Curated by: Christine McCarthy, Director of the Yale Library Center for Preservation and Conservation Services with contributions from Preservation Department Staff
Opening reception and lecture, Preserving Your Personal Treasures, by curator Christine McCarthy
Thursday, April 25, 3 - 5:30
The Heritage Health Index, a landmark study conducted by Heritage Preservation and the Institute of Museum and Library Services in 2004, indicated that there were over 48 million objects and artifacts held in public trust by over 30,000 institutions in the United States. By the survey’s best estimates, collectively these institutions are stewards of 270 million rare books and scrapbooks, 152 million photographs, 4.7 million works of art, and 189 million natural science specimens. Many of these collections were considered, at the time of the survey, to be “at risk and [to] require immediate attention and care.”
The Yale University Library’s share includes 15 million bound volumes and close to 2 million photographs. Sound recordings and moving images add thousands of unique documentary and other content to that total. Digital files and their dependent software raise the stakes exponentially for cultural heritage preservation, presenting new challenges. Caring for a collection of the size, breadth, and depth of the Yale Library may seem an impossible task, and yet it is the daily mission of the dedicated and talented staff of the Library’s Center for Preservation and Conservation.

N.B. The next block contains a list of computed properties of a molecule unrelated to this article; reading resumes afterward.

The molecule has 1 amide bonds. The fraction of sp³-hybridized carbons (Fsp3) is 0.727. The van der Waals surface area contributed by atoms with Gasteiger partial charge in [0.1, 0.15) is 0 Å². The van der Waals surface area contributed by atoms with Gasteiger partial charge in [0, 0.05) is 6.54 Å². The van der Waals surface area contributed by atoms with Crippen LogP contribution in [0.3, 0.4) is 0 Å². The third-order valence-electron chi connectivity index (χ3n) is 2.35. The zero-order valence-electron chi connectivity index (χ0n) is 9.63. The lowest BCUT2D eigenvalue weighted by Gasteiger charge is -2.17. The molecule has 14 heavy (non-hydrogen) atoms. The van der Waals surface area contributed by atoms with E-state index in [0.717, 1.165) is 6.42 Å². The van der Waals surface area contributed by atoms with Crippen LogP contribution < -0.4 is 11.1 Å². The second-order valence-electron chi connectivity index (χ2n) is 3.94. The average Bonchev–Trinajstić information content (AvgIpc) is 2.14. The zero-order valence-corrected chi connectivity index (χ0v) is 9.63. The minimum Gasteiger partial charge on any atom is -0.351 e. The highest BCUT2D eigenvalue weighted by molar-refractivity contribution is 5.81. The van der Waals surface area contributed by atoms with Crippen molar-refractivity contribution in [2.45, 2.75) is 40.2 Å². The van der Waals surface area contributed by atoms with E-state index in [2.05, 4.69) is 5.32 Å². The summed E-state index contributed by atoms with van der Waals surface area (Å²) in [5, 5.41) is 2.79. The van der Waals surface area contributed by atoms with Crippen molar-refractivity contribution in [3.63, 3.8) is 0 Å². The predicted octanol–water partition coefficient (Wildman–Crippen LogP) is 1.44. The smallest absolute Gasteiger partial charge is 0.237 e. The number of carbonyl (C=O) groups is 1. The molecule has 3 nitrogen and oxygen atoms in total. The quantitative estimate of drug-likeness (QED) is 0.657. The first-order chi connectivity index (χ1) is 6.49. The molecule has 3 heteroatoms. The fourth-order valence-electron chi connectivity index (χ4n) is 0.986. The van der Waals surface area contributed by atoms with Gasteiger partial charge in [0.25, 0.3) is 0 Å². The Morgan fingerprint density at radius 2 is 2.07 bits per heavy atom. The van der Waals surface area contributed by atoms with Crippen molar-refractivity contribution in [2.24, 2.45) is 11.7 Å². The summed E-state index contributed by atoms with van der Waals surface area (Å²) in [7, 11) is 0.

The exhibit showcases the artistic, surgical, scientific, and technological solutions executed by preservation specialists and conservation experts who accept the mission to preserve and conserve. Each look inside the Center’s laboratories and workrooms is paired with at-home strategies to inspire visitors to make it their mission to preserve their treasures or those of their families or communities.
Curators: Amy DePoy, Geeta Rao, Leland Stange, Zachary Lee Nazar Stewart
This exhibit highlights research done in Yale University Library collections by four students, each of whom has curated one section of the exhibit.
The four student curators and their exhibit topics are:
• “Blanche Knopf: Publishing the Harlem Renaissance,” curated by Amy DePoy ’19
• “Femininity, Feminism, and the Fight Over Smoking: How Virginia Slims and the American Cancer Society Captured the Attention of Twentieth-Century Women,” curated by Geeta Rao ’19
• “Democracy at Yale: Tracing the Paper Trails of the Yale Tocqueville Manuscripts,” curated by Leland Stange ’19
• “Looking Closely: The Life and Afterlife of Beinecke Manuscript 481.101,” curated by Zachary Lee Nazar Stewart, doctoral student, Graduate School of Arts and Science